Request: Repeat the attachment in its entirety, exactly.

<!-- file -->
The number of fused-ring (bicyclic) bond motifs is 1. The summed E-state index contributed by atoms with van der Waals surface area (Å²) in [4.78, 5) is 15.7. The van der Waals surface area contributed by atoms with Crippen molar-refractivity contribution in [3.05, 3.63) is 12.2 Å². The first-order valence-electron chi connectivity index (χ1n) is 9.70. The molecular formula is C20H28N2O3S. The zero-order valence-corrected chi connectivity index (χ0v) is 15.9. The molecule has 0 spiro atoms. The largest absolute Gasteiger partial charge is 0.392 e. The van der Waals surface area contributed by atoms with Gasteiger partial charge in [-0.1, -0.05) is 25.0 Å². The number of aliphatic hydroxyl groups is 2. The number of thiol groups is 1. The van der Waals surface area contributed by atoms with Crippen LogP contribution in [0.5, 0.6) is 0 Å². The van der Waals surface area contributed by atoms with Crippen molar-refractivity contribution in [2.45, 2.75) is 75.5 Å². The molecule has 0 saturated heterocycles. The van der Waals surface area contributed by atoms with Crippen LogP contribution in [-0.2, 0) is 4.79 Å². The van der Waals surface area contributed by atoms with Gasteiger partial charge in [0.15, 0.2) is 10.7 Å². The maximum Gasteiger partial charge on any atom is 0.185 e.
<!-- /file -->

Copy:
The number of fused-ring (bicyclic) bond motifs is 1. The summed E-state index contributed by atoms with van der Waals surface area (Å²) in [4.78, 5) is 15.7. The van der Waals surface area contributed by atoms with Crippen molar-refractivity contribution in [3.05, 3.63) is 12.2 Å². The first-order valence-electron chi connectivity index (χ1n) is 9.70. The molecular formula is C20H28N2O3S. The zero-order valence-corrected chi connectivity index (χ0v) is 15.9. The molecule has 0 spiro atoms. The largest absolute Gasteiger partial charge is 0.392 e. The van der Waals surface area contributed by atoms with Gasteiger partial charge in [-0.1, -0.05) is 25.0 Å². The number of aliphatic hydroxyl groups is 2. The number of thiol groups is 1. The van der Waals surface area contributed by atoms with Crippen LogP contribution in [0.5, 0.6) is 0 Å². The van der Waals surface area contributed by atoms with Crippen molar-refractivity contribution in [2.45, 2.75) is 75.5 Å². The molecule has 0 saturated heterocycles. The van der Waals surface area contributed by atoms with Crippen LogP contribution in [-0.2, 0) is 4.79 Å². The van der Waals surface area contributed by atoms with Gasteiger partial charge in [0.15, 0.2) is 10.7 Å². The maximum Gasteiger partial charge on any atom is 0.185 e.